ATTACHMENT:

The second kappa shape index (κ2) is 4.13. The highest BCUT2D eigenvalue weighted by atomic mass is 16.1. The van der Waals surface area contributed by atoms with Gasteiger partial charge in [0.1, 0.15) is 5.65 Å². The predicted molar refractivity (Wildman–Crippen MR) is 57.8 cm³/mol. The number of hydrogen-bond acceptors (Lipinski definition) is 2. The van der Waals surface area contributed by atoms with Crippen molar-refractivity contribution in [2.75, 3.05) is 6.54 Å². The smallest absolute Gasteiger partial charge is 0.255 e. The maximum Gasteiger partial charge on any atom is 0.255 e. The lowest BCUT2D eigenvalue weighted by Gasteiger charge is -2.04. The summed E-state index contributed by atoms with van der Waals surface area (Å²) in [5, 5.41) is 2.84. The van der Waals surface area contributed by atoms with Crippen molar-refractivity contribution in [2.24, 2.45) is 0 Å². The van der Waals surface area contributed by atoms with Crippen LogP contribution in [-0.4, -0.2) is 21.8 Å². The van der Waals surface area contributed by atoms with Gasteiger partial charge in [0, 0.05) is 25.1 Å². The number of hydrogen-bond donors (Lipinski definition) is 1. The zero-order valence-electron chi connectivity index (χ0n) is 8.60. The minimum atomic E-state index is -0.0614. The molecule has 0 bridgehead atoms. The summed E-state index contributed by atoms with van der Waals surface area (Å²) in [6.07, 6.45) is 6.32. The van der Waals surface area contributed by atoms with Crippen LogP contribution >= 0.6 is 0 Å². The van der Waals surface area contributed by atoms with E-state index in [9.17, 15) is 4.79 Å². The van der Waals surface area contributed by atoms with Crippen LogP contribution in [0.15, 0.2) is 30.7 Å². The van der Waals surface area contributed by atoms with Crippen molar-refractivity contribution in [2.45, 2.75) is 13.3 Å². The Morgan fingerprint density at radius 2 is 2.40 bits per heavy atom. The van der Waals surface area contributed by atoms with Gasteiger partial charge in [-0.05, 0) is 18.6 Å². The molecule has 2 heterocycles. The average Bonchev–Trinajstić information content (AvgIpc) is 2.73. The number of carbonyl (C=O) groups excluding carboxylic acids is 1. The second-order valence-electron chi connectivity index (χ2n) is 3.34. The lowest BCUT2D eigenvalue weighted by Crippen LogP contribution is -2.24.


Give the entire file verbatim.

The second kappa shape index (κ2) is 4.13. The highest BCUT2D eigenvalue weighted by atomic mass is 16.1. The van der Waals surface area contributed by atoms with Gasteiger partial charge in [0.1, 0.15) is 5.65 Å². The predicted molar refractivity (Wildman–Crippen MR) is 57.8 cm³/mol. The number of hydrogen-bond acceptors (Lipinski definition) is 2. The van der Waals surface area contributed by atoms with Crippen molar-refractivity contribution in [2.75, 3.05) is 6.54 Å². The smallest absolute Gasteiger partial charge is 0.255 e. The maximum Gasteiger partial charge on any atom is 0.255 e. The lowest BCUT2D eigenvalue weighted by Gasteiger charge is -2.04. The summed E-state index contributed by atoms with van der Waals surface area (Å²) in [5, 5.41) is 2.84. The van der Waals surface area contributed by atoms with Crippen molar-refractivity contribution in [2.24, 2.45) is 0 Å². The van der Waals surface area contributed by atoms with Crippen LogP contribution in [-0.4, -0.2) is 21.8 Å². The van der Waals surface area contributed by atoms with Gasteiger partial charge in [0, 0.05) is 25.1 Å². The number of hydrogen-bond donors (Lipinski definition) is 1. The zero-order valence-electron chi connectivity index (χ0n) is 8.60. The minimum atomic E-state index is -0.0614. The molecule has 0 bridgehead atoms. The summed E-state index contributed by atoms with van der Waals surface area (Å²) in [6.07, 6.45) is 6.32. The van der Waals surface area contributed by atoms with Crippen LogP contribution >= 0.6 is 0 Å². The van der Waals surface area contributed by atoms with E-state index in [9.17, 15) is 4.79 Å². The van der Waals surface area contributed by atoms with Crippen LogP contribution in [0.15, 0.2) is 30.7 Å². The van der Waals surface area contributed by atoms with Crippen molar-refractivity contribution in [2.45, 2.75) is 13.3 Å². The Morgan fingerprint density at radius 2 is 2.40 bits per heavy atom. The van der Waals surface area contributed by atoms with Gasteiger partial charge in [-0.05, 0) is 18.6 Å². The molecule has 2 heterocycles. The average Bonchev–Trinajstić information content (AvgIpc) is 2.73. The number of carbonyl (C=O) groups excluding carboxylic acids is 1. The second-order valence-electron chi connectivity index (χ2n) is 3.34. The lowest BCUT2D eigenvalue weighted by Crippen LogP contribution is -2.24.